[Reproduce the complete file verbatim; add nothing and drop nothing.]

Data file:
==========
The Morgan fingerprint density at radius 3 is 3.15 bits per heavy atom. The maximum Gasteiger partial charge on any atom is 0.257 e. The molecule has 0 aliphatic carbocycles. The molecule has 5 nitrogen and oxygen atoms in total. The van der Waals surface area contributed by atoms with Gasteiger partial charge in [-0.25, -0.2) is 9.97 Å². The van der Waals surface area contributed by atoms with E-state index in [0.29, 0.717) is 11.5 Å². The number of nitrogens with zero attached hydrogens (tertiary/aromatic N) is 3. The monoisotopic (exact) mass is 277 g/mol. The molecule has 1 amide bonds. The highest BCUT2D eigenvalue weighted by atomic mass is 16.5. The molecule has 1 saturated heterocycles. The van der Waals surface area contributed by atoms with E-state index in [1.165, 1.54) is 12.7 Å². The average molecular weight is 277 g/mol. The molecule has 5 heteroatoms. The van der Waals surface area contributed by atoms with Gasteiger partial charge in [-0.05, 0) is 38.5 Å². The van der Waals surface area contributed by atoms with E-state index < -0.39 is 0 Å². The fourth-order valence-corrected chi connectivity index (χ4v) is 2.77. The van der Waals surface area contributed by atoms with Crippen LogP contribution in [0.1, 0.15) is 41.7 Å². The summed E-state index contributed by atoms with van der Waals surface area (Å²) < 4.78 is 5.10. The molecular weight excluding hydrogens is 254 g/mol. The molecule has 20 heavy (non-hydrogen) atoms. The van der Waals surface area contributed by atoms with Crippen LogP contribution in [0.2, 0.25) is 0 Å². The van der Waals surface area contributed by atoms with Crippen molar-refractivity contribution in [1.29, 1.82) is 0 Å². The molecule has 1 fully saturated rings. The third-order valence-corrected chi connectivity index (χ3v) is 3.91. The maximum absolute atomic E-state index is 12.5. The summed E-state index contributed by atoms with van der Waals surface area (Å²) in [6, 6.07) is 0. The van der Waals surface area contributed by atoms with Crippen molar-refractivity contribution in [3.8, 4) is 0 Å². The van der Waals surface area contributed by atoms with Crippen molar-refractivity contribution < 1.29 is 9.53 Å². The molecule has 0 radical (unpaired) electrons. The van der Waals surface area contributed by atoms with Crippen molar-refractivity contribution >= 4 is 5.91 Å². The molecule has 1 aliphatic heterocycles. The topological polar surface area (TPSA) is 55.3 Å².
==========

The Morgan fingerprint density at radius 3 is 3.15 bits per heavy atom. The maximum Gasteiger partial charge on any atom is 0.257 e. The molecule has 0 aliphatic carbocycles. The molecule has 5 nitrogen and oxygen atoms in total. The van der Waals surface area contributed by atoms with Gasteiger partial charge in [-0.25, -0.2) is 9.97 Å². The van der Waals surface area contributed by atoms with E-state index in [0.29, 0.717) is 11.5 Å². The number of nitrogens with zero attached hydrogens (tertiary/aromatic N) is 3. The monoisotopic (exact) mass is 277 g/mol. The molecule has 1 amide bonds. The highest BCUT2D eigenvalue weighted by atomic mass is 16.5. The molecule has 1 saturated heterocycles. The van der Waals surface area contributed by atoms with E-state index in [1.165, 1.54) is 12.7 Å². The average molecular weight is 277 g/mol. The molecule has 5 heteroatoms. The van der Waals surface area contributed by atoms with Gasteiger partial charge in [-0.05, 0) is 38.5 Å². The van der Waals surface area contributed by atoms with E-state index < -0.39 is 0 Å². The fourth-order valence-corrected chi connectivity index (χ4v) is 2.77. The van der Waals surface area contributed by atoms with Crippen LogP contribution in [0.1, 0.15) is 41.7 Å². The summed E-state index contributed by atoms with van der Waals surface area (Å²) < 4.78 is 5.10. The molecular weight excluding hydrogens is 254 g/mol. The molecule has 20 heavy (non-hydrogen) atoms. The van der Waals surface area contributed by atoms with Crippen LogP contribution in [0.2, 0.25) is 0 Å². The van der Waals surface area contributed by atoms with Crippen molar-refractivity contribution in [1.29, 1.82) is 0 Å². The molecule has 1 fully saturated rings. The third-order valence-corrected chi connectivity index (χ3v) is 3.91. The maximum absolute atomic E-state index is 12.5. The summed E-state index contributed by atoms with van der Waals surface area (Å²) in [6, 6.07) is 0. The van der Waals surface area contributed by atoms with Crippen molar-refractivity contribution in [3.8, 4) is 0 Å². The van der Waals surface area contributed by atoms with Crippen molar-refractivity contribution < 1.29 is 9.53 Å². The molecule has 0 radical (unpaired) electrons. The van der Waals surface area contributed by atoms with Crippen molar-refractivity contribution >= 4 is 5.91 Å². The molecule has 1 aliphatic heterocycles. The topological polar surface area (TPSA) is 55.3 Å².